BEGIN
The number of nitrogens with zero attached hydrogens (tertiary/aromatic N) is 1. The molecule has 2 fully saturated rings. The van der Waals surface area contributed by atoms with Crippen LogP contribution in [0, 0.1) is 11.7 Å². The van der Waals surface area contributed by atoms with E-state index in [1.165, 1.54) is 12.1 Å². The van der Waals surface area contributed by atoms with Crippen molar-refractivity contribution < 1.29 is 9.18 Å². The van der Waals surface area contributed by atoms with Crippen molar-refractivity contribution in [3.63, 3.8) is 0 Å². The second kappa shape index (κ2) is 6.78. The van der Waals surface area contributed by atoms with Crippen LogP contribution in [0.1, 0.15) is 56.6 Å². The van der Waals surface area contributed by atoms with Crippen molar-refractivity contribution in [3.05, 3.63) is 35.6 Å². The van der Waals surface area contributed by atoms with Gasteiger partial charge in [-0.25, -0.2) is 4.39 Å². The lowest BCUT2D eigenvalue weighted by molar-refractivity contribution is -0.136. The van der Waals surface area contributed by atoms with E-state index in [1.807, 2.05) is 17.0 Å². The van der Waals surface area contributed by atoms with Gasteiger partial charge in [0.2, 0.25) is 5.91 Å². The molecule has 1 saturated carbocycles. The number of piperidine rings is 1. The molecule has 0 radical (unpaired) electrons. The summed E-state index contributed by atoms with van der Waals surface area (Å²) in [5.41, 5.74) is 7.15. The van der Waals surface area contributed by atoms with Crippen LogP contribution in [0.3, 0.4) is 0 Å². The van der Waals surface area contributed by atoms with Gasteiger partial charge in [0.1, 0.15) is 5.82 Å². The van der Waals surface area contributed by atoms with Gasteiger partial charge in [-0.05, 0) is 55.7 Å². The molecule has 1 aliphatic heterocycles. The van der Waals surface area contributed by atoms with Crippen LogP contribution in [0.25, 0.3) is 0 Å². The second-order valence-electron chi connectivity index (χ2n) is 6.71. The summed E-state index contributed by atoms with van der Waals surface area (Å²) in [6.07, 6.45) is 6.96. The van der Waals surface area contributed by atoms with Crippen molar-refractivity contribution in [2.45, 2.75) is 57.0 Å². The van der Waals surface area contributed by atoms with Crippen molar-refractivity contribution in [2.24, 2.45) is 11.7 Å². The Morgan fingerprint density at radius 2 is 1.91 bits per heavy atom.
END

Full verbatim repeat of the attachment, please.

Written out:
The number of nitrogens with zero attached hydrogens (tertiary/aromatic N) is 1. The molecule has 2 fully saturated rings. The van der Waals surface area contributed by atoms with Crippen LogP contribution in [0, 0.1) is 11.7 Å². The van der Waals surface area contributed by atoms with E-state index in [1.165, 1.54) is 12.1 Å². The van der Waals surface area contributed by atoms with Crippen molar-refractivity contribution < 1.29 is 9.18 Å². The van der Waals surface area contributed by atoms with Crippen molar-refractivity contribution in [3.63, 3.8) is 0 Å². The second kappa shape index (κ2) is 6.78. The van der Waals surface area contributed by atoms with Crippen LogP contribution in [0.1, 0.15) is 56.6 Å². The van der Waals surface area contributed by atoms with Crippen molar-refractivity contribution in [3.05, 3.63) is 35.6 Å². The van der Waals surface area contributed by atoms with Gasteiger partial charge in [-0.25, -0.2) is 4.39 Å². The lowest BCUT2D eigenvalue weighted by molar-refractivity contribution is -0.136. The van der Waals surface area contributed by atoms with E-state index in [1.807, 2.05) is 17.0 Å². The van der Waals surface area contributed by atoms with Gasteiger partial charge in [0.2, 0.25) is 5.91 Å². The molecule has 1 saturated carbocycles. The number of piperidine rings is 1. The molecule has 0 radical (unpaired) electrons. The summed E-state index contributed by atoms with van der Waals surface area (Å²) in [5.41, 5.74) is 7.15. The van der Waals surface area contributed by atoms with Crippen LogP contribution in [0.3, 0.4) is 0 Å². The van der Waals surface area contributed by atoms with Gasteiger partial charge in [0.1, 0.15) is 5.82 Å². The van der Waals surface area contributed by atoms with Gasteiger partial charge in [-0.05, 0) is 55.7 Å². The molecule has 1 aliphatic heterocycles. The van der Waals surface area contributed by atoms with Crippen LogP contribution in [0.25, 0.3) is 0 Å². The second-order valence-electron chi connectivity index (χ2n) is 6.71. The summed E-state index contributed by atoms with van der Waals surface area (Å²) in [6.07, 6.45) is 6.96. The van der Waals surface area contributed by atoms with Crippen molar-refractivity contribution in [2.45, 2.75) is 57.0 Å². The van der Waals surface area contributed by atoms with Crippen molar-refractivity contribution in [2.24, 2.45) is 11.7 Å². The Morgan fingerprint density at radius 2 is 1.91 bits per heavy atom.